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a, Pedigrees and sequencing electropherograms of Sanger sequencing depict all TRIM71 mutations in genomic DNA from CH probands. b, Representative T1 or T2-weighted brain magnetic resonance images for all available probands.
a, Pedigrees and sequencing electropherograms of Sanger sequencing depict all SMARCC1 mutations in genomic DNA from CH probands. b, Representative T1 or T2-weighted brain magnetic resonance images or head CTs for all available probands.
a, Pedigrees and sequencing electropherograms of Sanger sequencing depict all PIK3CA mutations in genomic DNA from CH probands. b, Representative T1 or T2-weighted brain magnetic resonance images for all available probands.
a, Pedigrees and sequencing electropherograms of Sanger sequencing depict all PTEN mutations in genomic DNA from CH probands. b, Representative T1 or T2-weighted brain magnetic resonance images or head CTs for all available probands.
a, Pedigrees and sequencing electropherograms of Sanger sequencing depict all MTOR mutations in genomic DNA from CH probands. b, Representative T1 or T2-weighted brain magnetic resonance images or head CTs for all available probands.
a, Pedigrees and sequencing electropherograms of Sanger sequencing depict all FOXJ1 mutations in genomic DNA from CH probands. b, Representative T1 or T2-weighted brain magnetic resonance images for all available probands.
a, Pedigrees and sequencing electropherograms of Sanger sequencing depict all FMN2 mutations in genomic DNA from CH probands. b, Representative T1 or T2-weighted brain magnetic resonance images for all available probands. c, The CRYP-SKIP algorithm prediction on splicing defects for FMN2: c.2137-2 A > G.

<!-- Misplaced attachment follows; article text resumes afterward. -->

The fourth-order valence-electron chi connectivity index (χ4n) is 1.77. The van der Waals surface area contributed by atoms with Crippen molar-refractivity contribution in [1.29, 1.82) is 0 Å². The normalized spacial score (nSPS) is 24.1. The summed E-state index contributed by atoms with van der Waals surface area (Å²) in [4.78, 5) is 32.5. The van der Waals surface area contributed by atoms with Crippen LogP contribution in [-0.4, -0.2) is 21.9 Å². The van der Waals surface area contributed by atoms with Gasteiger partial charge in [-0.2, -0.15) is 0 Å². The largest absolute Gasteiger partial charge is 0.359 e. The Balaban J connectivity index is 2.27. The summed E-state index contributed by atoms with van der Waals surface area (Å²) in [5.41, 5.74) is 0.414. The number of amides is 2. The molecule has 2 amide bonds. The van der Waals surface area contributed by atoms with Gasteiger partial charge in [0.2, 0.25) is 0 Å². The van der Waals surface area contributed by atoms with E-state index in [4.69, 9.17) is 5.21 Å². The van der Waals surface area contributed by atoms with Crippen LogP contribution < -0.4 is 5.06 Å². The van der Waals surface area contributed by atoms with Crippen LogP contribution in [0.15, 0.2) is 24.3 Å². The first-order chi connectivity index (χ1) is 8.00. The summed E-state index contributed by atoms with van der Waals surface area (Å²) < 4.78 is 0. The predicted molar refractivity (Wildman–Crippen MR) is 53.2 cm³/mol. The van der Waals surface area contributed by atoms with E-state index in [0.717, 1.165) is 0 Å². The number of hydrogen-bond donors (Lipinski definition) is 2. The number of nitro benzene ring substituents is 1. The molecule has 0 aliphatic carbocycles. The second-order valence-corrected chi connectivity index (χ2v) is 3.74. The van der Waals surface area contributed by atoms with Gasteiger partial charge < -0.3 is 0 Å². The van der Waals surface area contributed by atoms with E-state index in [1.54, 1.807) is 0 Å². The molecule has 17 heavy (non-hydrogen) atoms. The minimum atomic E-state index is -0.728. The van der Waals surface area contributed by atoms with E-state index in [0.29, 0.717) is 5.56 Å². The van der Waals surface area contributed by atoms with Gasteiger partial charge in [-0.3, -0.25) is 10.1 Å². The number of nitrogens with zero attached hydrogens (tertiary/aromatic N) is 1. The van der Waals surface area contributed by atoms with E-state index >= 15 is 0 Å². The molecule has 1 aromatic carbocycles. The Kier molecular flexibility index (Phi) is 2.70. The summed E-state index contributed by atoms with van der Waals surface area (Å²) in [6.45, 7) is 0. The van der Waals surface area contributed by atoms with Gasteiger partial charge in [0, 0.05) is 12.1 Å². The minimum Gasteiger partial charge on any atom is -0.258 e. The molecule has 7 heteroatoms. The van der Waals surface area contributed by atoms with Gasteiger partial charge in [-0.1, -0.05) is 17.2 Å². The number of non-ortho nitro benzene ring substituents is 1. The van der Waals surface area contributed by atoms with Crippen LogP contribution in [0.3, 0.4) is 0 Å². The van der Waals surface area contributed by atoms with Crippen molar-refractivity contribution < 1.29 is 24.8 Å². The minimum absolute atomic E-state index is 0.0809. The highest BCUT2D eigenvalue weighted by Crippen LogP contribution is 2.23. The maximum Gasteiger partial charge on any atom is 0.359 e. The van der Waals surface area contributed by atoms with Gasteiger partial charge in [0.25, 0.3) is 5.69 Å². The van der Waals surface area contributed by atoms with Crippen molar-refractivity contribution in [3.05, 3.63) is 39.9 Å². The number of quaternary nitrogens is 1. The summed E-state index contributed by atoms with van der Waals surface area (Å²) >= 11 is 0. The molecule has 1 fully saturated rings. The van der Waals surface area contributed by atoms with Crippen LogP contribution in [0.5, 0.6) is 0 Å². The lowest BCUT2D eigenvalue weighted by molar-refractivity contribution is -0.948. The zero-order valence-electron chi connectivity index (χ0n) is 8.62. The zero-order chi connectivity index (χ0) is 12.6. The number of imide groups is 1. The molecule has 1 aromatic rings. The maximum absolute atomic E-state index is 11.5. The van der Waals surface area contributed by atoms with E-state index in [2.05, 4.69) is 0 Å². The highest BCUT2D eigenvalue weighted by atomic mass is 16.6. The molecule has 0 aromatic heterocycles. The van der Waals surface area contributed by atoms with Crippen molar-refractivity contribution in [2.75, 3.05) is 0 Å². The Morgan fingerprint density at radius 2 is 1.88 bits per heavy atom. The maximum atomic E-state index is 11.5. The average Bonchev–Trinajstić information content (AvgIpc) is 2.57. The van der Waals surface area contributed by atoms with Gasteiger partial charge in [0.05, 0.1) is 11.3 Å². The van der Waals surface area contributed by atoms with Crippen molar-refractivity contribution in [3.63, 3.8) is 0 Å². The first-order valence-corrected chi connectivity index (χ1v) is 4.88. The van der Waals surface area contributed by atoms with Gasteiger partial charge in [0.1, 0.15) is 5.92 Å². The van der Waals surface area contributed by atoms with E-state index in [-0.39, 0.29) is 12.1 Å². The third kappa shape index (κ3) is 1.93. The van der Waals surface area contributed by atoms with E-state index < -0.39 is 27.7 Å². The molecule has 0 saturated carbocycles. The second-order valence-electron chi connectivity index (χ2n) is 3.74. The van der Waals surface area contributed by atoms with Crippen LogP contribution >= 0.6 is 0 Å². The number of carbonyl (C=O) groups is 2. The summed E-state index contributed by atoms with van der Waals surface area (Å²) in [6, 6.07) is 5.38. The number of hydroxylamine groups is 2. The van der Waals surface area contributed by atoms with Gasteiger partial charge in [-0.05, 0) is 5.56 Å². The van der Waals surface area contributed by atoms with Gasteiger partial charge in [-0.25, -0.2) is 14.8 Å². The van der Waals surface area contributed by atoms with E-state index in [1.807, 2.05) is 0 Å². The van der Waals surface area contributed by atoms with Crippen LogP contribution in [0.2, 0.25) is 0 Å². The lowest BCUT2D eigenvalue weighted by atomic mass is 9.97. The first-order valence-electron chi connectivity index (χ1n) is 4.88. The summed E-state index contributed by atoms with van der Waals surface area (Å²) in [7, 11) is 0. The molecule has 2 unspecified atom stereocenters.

a, Pedigrees and sequencing electropherograms of Sanger sequencing depict all PTCH1 mutations in genomic DNA from CH probands. b, Representative T1 or T2-weighted brain magnetic resonance images or head CTs for all available probands.
a, Pedigrees and sequencing electropherograms of Sanger sequencing depict all FXYD2 mutations in genomic DNA from CH probands. b, Representative T1 or T2-weighted brain magnetic resonance images for all available probands. c, The CRYP-SKIP algorithm prediction on splicing defects for FXYD2: c.299-1 G > A. d, The CRYP-SKIP algorithm prediction on splicing defects for FXYD2: c.410 + 1 G > A.
Extended Data Fig. 10 Damaging recessive genotypes in human dystroglycanopathy genes and homologs of mouse hydrocephalus genes.
Available clinical-neuroimaging phenotypes of CH probands with damaging recessive mutations.
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Jin, S.C., Dong, W., Kundishora, A.J. et al. Exome sequencing implicates genetic disruption of prenatal neuro-gliogenesis in sporadic congenital hydrocephalus. Nat Med 26, 1754–1765 (2020). https://doi.org/10.1038/s41591-020-1090-2